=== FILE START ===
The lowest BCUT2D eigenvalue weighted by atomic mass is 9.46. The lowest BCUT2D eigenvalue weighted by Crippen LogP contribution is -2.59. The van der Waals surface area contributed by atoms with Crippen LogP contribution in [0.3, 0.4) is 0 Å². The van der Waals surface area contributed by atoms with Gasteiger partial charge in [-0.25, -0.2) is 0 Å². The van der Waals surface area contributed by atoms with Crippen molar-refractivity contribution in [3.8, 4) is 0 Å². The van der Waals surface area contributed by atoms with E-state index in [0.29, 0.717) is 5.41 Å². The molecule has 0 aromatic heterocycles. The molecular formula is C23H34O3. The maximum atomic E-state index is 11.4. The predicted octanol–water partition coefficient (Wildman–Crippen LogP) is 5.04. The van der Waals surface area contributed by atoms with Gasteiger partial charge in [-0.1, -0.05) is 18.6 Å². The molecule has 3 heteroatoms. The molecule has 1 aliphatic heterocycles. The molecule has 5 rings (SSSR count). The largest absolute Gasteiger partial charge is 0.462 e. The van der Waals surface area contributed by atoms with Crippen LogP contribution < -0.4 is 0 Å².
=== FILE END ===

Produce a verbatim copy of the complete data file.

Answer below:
The lowest BCUT2D eigenvalue weighted by atomic mass is 9.46. The lowest BCUT2D eigenvalue weighted by Crippen LogP contribution is -2.59. The van der Waals surface area contributed by atoms with Crippen LogP contribution in [0.3, 0.4) is 0 Å². The van der Waals surface area contributed by atoms with Gasteiger partial charge in [-0.25, -0.2) is 0 Å². The van der Waals surface area contributed by atoms with Crippen molar-refractivity contribution in [3.8, 4) is 0 Å². The van der Waals surface area contributed by atoms with E-state index in [0.29, 0.717) is 5.41 Å². The molecule has 0 aromatic heterocycles. The molecular formula is C23H34O3. The maximum atomic E-state index is 11.4. The predicted octanol–water partition coefficient (Wildman–Crippen LogP) is 5.04. The van der Waals surface area contributed by atoms with Gasteiger partial charge in [-0.1, -0.05) is 18.6 Å². The molecule has 3 heteroatoms. The molecule has 1 aliphatic heterocycles. The molecule has 5 rings (SSSR count). The largest absolute Gasteiger partial charge is 0.462 e. The van der Waals surface area contributed by atoms with Crippen LogP contribution < -0.4 is 0 Å².